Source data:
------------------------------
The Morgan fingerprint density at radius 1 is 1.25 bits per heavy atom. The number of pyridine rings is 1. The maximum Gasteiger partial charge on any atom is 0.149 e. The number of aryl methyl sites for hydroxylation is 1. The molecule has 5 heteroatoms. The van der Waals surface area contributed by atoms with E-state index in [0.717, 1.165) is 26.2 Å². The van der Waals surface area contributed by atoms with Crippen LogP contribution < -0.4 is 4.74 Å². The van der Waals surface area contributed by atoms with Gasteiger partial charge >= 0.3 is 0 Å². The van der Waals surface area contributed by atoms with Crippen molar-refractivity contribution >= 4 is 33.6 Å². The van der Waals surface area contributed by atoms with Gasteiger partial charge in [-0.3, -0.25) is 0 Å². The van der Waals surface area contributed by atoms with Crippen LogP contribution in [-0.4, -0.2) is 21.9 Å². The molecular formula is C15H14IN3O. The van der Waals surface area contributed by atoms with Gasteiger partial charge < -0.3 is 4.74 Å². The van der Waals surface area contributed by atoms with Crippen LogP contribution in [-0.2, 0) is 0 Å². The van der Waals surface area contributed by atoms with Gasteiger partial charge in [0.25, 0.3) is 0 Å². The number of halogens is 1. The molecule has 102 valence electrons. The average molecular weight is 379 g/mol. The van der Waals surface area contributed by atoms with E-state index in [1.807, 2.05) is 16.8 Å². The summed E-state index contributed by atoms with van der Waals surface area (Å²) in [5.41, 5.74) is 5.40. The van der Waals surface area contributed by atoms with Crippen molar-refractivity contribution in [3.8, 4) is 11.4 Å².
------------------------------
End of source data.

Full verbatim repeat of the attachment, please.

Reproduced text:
The Morgan fingerprint density at radius 1 is 1.25 bits per heavy atom. The number of pyridine rings is 1. The maximum Gasteiger partial charge on any atom is 0.149 e. The number of aryl methyl sites for hydroxylation is 1. The molecule has 5 heteroatoms. The van der Waals surface area contributed by atoms with E-state index in [0.717, 1.165) is 26.2 Å². The van der Waals surface area contributed by atoms with Crippen LogP contribution < -0.4 is 4.74 Å². The van der Waals surface area contributed by atoms with Gasteiger partial charge >= 0.3 is 0 Å². The van der Waals surface area contributed by atoms with Crippen molar-refractivity contribution >= 4 is 33.6 Å². The van der Waals surface area contributed by atoms with Gasteiger partial charge in [-0.3, -0.25) is 0 Å². The van der Waals surface area contributed by atoms with Crippen LogP contribution in [-0.4, -0.2) is 21.9 Å². The molecular formula is C15H14IN3O. The van der Waals surface area contributed by atoms with Gasteiger partial charge < -0.3 is 4.74 Å². The van der Waals surface area contributed by atoms with Crippen LogP contribution in [-0.2, 0) is 0 Å². The van der Waals surface area contributed by atoms with Gasteiger partial charge in [0.25, 0.3) is 0 Å². The number of halogens is 1. The molecule has 102 valence electrons. The average molecular weight is 379 g/mol. The van der Waals surface area contributed by atoms with E-state index in [1.807, 2.05) is 16.8 Å². The summed E-state index contributed by atoms with van der Waals surface area (Å²) in [5.41, 5.74) is 5.40. The van der Waals surface area contributed by atoms with Crippen molar-refractivity contribution in [3.8, 4) is 11.4 Å².